Revisiting 'Price Action'

This is a discussion on Revisiting 'Price Action' within the First Steps forums, part of the Reception category; Nunrguy, thank for this, I am finding it really useful as I am sure others are, especially as I am ...

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Old Dec 2, 2010, 12:10pm   #22
Joined Feb 2008
Re: Revisiting 'Price Action'

Nunrguy, thank for this, I am finding it really useful as I am sure others are, especially as I am studying the Jankone thread and believe it is the right system/method for me.

However can I check I understand you. In the first graph, if we take a 'dumb' entry (on break of bottom of pin bar) we need to look at lower time frame to see momentum down and confirmation (what exactly would that look like?). But for a smart entry we can just stay on this time frame as we are waiting for the next candle to confirm reversal?

On the second graph, are you saying as the market came off, the highlighted levels are where our stop should be moved too?

Hope that makes sense. Thank for your time.
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Old Dec 2, 2010, 1:10pm   #23
 
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Re: Revisiting 'Price Action'

nunrgguy started this thread That's because I've not got to that bit yet.

If we're considering trading based on a four hour TF wait until price makes a new low.

Where that low is located may well be where someone who trades from a daily or weekly perspective is already holding profit from.

Wait to see that the new 4 hour low really is a low. i.e. wait for at least another bar, preferably also observing some long momentum.

Some considerable money is going to have to stop the market stone dead, turn it around and move it in the other direction for four whole hours+

Now, at some point what do traders tend to do? They tend to move their stops to break even so that they feel safe. This occurs after they they have some profit on the table, i.e. price has moved 'enough' beyond their entry. So at that price we know there's likely to be a lot of sell orders in the market. For the market to continue going long, buyers will need someone to buy from and the nearest price known with lots of sellers is where?

If we are looking to enter a '4 hour trade' long where MIGHT price go to as a rough target? Buy orders sitting somewhere in the market would be needed for the short sellers? Where will they be? Where daily traders who were short moved their stops to b/e? Where weekly traders moved their stops?

We need someone to buy from to go long, and there are all the juicy sell orders at the place where break even stops will be. So, look for pullback to that general area. If 1hr chart for our entry is our preference, that is what we use. If price pulls back and seems to turn before reaching that area, it may be the pullback we are waiting for BUT it is a risker trade.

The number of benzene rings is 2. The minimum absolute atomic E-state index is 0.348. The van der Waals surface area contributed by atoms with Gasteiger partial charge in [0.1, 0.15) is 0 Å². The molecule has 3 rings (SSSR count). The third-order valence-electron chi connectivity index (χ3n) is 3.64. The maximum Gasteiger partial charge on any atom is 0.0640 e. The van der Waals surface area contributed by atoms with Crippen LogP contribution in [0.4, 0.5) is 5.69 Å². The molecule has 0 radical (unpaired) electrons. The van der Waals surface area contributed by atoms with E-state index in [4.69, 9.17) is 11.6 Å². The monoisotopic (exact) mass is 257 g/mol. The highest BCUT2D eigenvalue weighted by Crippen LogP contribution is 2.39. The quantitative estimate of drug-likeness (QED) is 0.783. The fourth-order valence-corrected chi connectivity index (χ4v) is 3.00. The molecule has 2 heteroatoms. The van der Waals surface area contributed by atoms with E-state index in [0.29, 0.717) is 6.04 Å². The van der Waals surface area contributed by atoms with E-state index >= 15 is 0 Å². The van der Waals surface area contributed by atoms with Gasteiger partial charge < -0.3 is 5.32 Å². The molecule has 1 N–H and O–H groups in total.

If price doesn't pull back to that first area, sometimes it does blow straight up (more momentum, the pull back will likely be to the next area that stops will have been moved up to, keep in mind all the time, "Where would I move my stop?" because that's where you are looking to enter.

Some traders will want some kind of bar confirmation from the smaller time perspective and therefore use stop orders to enter (I do this, amateur hour I know), others will target the price with limit orders as it's still coming down.

After entry we DO NOT MOVE OUR STOP, if we do, someone is likely to do exactly the same thing as us to us. We enter on the 1 hour? OK then traders who perhaps trade on 5 minute know exactly where we have entered, moved our stops to and look to capitalise on that.

At any point in time, for the market to move in any direction there has to be both buyers and sellers as well as an imbalance in buyers and sellers.

Where to place our stop is a personal thing but again I don't necc. recommend the usual practice of putting them a couple of pips below the low. How often does that low get spiked out one or two time periods later, again for the same reasons already mentioned? Maybe a volatilty based stop is a better idea?

BTW by no means am I saying that you can't bottom pick and trade a pin bar itself but know what went on INSIDE the pin bar because that is where the entry was from that time perspective.

You don't even need to know they why's and wherefores which is why I didn't start with them, it's enough to say, look for low on 4hr, see it go up a bit, look for pullback on 1 hr or less, see that go up a bit, go long. BUT knowing where price is likely to pull back to will help stop a few whipsaws that you will otherwise get.
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Old Dec 2, 2010, 1:26pm   #24
 
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Re: Revisiting 'Price Action'